This study is a retrospective analysis investigating the relevance and incidence of unexpected CA in intensive care patients. We use the definition of unexpected CA as the failure of cardiac mechanical function as it proves by the absence of a detectable pulse in the central artery and failure of the body to maintain full respiratory oxygenation and loss of any sign of breathing, all combined with a loss of consciousness.[17] We aimed to explore the effects of patients' characteristics and factors such as patients' comorbidities and the type of ICU in overall patients' outcomes. The main patient outcome in our analysis was survival after a successful CPR. We included 1233 ICU patients in our analysis, of which 39.65% were female and 60.35% were male with a mean age of 62.28 years. From our results, we found that there was no statically significant difference seen between genders and CPR outcome (survival vs. deceased) (RR = 1.02). In terms of CPR outcomes, the main outcome was survival. We found that 136 patients (11%) of the ICU patients who received CPR survived to ROSC, whereas 1097 patients out of 1233 (89%) deceased. The incidence of unexpected CA in ICU differs considerably in the literature.[1],[2] This may be attributed to different factors such as ongoing monitoring, more nurses/doctors, and supportive therapies, and the medical response is also necessarily different. Each patient's characteristics and medical history vary from the other, which will eventually impact the IHCA's posttreatment and mortality rate. Recent investigations indicated that IHCA and ICU-CA are distinct groups with diverse outcomes and form their entities.[1] In our investigation, we focused on intensive care CA. Regarding ICU patients' medical history and comorbidities in post-CA, we found that the multi-organ dysfunction had the highest mortality rate, 227/1097 were deceased, and only 2/136 achieved ROSC, with RR of 1.14. Not surprisingly, the data reported that ROSC appeared in <50% of the patients and about half of the initial survivors died later from different causes, commonly hypoxic brain injury or shock with multiple organ failure.[3] According to the WHO, another comorbidity was seen in our sample, which is diabetes mellitus (DM) which ranked Saudi Arabia as the second-highest country in the Middle East.[4] However, DM alone as medical history in ICU patients will not affect their mortality in post-CA, with RR of 0.93. There are various types of ICUs that differ in their services and the level of care provided to name a few; coronary care and cardiothoracic units. Those units provide care for patients with cardiac-related conditions such as heart surgery patients. Moreover, we explored the potential effect of different ICU types on a patient's outcome regarding IHCA in ICU patients. In our cohort of patients, we found that patients admitted to the IM ICUs have higher mortality than patients in cardiac center ICUs (RR: 1.13, 95% CI, P = 0.0003). In addition, we found out that oncology intensive care unit (ONC ICU) patients have the lowest rate of survival outcomes. Patients in ONC ICUs tend to be late-stage cancer patients who require end-of-life care or palliative care.[6],[7],[8],[9],[10],[11],[12],[13],[14],[15],[16],[17],[18],[19],[20],[21],[22] Early analyses documented a success rate of 39% and survival to discharge of 17% of in-hospital CPR.[7] Subsequent studies concentrated on patients with high risk such as cancer and reported a 0%–10% survival rate.[8],[9] However, CPR's long-term benefit is diminutive among cancer patients, even when the initial CPR is successful. Moreover, this is evident not only in patients where a patient's malignancy precludes long-term survival but even in patients where the underlying malignancy results in decreased reserves of critical organ activity.[10],[11] Future studies should include aspects often concealed within hospital and unit features to disclose potential relationships integrated into interventions to prevent unfavorable consequences.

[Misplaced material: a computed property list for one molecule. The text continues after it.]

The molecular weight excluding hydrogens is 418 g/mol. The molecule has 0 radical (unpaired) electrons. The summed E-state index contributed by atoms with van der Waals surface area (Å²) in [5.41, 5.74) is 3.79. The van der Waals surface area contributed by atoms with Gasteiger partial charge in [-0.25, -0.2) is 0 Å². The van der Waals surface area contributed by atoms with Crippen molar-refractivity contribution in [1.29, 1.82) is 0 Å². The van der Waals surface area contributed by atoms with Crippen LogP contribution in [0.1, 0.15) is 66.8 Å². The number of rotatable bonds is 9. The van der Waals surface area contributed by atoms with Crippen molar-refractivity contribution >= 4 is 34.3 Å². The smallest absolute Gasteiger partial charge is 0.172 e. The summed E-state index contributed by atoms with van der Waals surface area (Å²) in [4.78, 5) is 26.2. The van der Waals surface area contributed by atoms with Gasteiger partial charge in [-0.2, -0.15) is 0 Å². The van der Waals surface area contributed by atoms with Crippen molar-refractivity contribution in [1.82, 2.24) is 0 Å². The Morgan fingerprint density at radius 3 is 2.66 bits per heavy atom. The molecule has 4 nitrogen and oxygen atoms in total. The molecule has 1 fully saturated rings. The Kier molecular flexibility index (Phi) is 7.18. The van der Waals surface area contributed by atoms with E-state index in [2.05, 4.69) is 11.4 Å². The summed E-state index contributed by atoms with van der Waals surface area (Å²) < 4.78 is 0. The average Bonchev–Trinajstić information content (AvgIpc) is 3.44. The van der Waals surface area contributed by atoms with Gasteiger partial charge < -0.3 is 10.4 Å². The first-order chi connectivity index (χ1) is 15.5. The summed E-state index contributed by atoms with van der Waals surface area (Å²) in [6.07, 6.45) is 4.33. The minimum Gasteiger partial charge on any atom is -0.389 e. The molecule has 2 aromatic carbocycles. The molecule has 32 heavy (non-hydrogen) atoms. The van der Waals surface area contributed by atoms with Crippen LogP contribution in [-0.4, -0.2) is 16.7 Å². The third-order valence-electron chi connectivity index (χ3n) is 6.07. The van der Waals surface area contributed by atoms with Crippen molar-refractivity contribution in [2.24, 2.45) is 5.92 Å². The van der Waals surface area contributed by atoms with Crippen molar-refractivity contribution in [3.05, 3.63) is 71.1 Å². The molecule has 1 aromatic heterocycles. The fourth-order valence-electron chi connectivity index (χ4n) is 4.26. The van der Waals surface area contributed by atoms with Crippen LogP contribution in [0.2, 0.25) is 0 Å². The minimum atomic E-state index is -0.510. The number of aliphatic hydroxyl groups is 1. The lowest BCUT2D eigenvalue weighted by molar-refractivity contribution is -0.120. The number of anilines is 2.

This analysis has strengths and limitations. First, we extracted data from an ICU registry and included all patients treated at three tertiary care hospital ICUs. Furthermore, in the data collection stage, several causes of arrest were gathered in patients' data into their main category in our organized spreadsheet, for instance*, stroke and any other issues in the cerebral artery into a cerebrovascular accident. Second, we demonstrate the results of high-volume ICUs with much experience in the intensive care management. Therefore, outcomes are generally not transferable to other settings with less experience. Third, data on patient characteristics were limited, as detailed as life support that was provided during the IHCA. This study only included patients with ICU-CA, which should be viewed when interpreting our results. Future work should be directed toward assessing risk factors and prearrest factors.

 Conclusion



CA defined as the failure of cardiac mechanical function as it proves by the absence of a detectable pulse in the central artery and failure of the body to maintain full respiratory oxygenation and loss of any sign of breathing, all combined with a loss of consciousness.[17] Our findings showed that sepsis was the most common cause of unexpected CA, and correlation statistics indicated a weak relationship between patients' gender and arrest causes (r = −0.069 and P < 0.05). Furthermore, most patients' medical history was a multi-organ failure and overall CPR outcomes were 89% deceased, and 11% survived to ROSC. There was no significant relationship seen between patients' age and CPR outcome. The most common type of ICU that faces unexpected CA is IM ICU with 474 patients. The findings were not surprising; previous studies reported similar findings.[16],[17],[18],[19],[20],[21],[22],[23]

Financial support and sponsorship

This research is supported by King Saud bin Abdulaziz university for Health Sciences, College of Applied Medical Sciences, Jeddah. This research is approved by the Institutional Review Board in King Abdullah International Medical Research Center, Ministry of National Guard Health Affairs.

Conflicts of interest

There are no conflicts of interest.